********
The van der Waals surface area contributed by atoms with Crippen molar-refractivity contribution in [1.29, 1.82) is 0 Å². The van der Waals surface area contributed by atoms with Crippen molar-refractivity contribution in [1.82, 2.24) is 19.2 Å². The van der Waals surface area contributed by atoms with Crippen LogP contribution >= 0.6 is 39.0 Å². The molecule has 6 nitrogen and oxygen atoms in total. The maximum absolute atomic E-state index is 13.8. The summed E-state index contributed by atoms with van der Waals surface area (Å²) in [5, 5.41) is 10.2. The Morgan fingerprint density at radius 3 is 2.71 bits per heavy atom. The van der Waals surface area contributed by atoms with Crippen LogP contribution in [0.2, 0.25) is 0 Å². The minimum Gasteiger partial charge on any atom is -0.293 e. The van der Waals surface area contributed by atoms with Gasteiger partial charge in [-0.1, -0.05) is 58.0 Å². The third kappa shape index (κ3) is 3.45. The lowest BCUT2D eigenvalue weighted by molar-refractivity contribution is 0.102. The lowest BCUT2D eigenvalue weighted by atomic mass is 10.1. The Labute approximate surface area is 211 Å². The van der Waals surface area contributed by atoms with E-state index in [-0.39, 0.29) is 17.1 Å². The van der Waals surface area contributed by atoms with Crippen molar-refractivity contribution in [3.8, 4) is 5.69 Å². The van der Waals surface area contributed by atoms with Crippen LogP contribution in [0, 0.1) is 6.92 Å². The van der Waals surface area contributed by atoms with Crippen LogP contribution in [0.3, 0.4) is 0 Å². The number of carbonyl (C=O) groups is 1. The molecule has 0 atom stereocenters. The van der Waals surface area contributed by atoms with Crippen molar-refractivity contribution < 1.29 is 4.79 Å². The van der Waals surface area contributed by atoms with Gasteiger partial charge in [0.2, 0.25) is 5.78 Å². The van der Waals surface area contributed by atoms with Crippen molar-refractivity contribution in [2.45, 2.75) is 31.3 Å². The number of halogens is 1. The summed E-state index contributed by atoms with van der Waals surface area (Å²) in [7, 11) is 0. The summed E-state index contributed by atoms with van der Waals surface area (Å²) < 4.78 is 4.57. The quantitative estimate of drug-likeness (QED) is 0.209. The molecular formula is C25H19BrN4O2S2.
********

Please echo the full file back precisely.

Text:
The van der Waals surface area contributed by atoms with Crippen molar-refractivity contribution in [1.29, 1.82) is 0 Å². The van der Waals surface area contributed by atoms with Crippen molar-refractivity contribution in [1.82, 2.24) is 19.2 Å². The van der Waals surface area contributed by atoms with Crippen LogP contribution >= 0.6 is 39.0 Å². The molecule has 6 nitrogen and oxygen atoms in total. The maximum absolute atomic E-state index is 13.8. The summed E-state index contributed by atoms with van der Waals surface area (Å²) in [5, 5.41) is 10.2. The Morgan fingerprint density at radius 3 is 2.71 bits per heavy atom. The van der Waals surface area contributed by atoms with Crippen LogP contribution in [0.2, 0.25) is 0 Å². The minimum Gasteiger partial charge on any atom is -0.293 e. The van der Waals surface area contributed by atoms with Gasteiger partial charge in [-0.1, -0.05) is 58.0 Å². The third kappa shape index (κ3) is 3.45. The lowest BCUT2D eigenvalue weighted by molar-refractivity contribution is 0.102. The lowest BCUT2D eigenvalue weighted by atomic mass is 10.1. The Labute approximate surface area is 211 Å². The van der Waals surface area contributed by atoms with E-state index in [-0.39, 0.29) is 17.1 Å². The van der Waals surface area contributed by atoms with Crippen molar-refractivity contribution in [3.8, 4) is 5.69 Å². The van der Waals surface area contributed by atoms with Crippen LogP contribution in [0, 0.1) is 6.92 Å². The van der Waals surface area contributed by atoms with Crippen LogP contribution in [0.3, 0.4) is 0 Å². The number of carbonyl (C=O) groups is 1. The molecule has 0 atom stereocenters. The van der Waals surface area contributed by atoms with Crippen molar-refractivity contribution < 1.29 is 4.79 Å². The van der Waals surface area contributed by atoms with Gasteiger partial charge in [0.2, 0.25) is 5.78 Å². The van der Waals surface area contributed by atoms with Crippen molar-refractivity contribution in [2.45, 2.75) is 31.3 Å². The number of halogens is 1. The summed E-state index contributed by atoms with van der Waals surface area (Å²) in [7, 11) is 0. The summed E-state index contributed by atoms with van der Waals surface area (Å²) < 4.78 is 4.57. The quantitative estimate of drug-likeness (QED) is 0.209. The molecular formula is C25H19BrN4O2S2.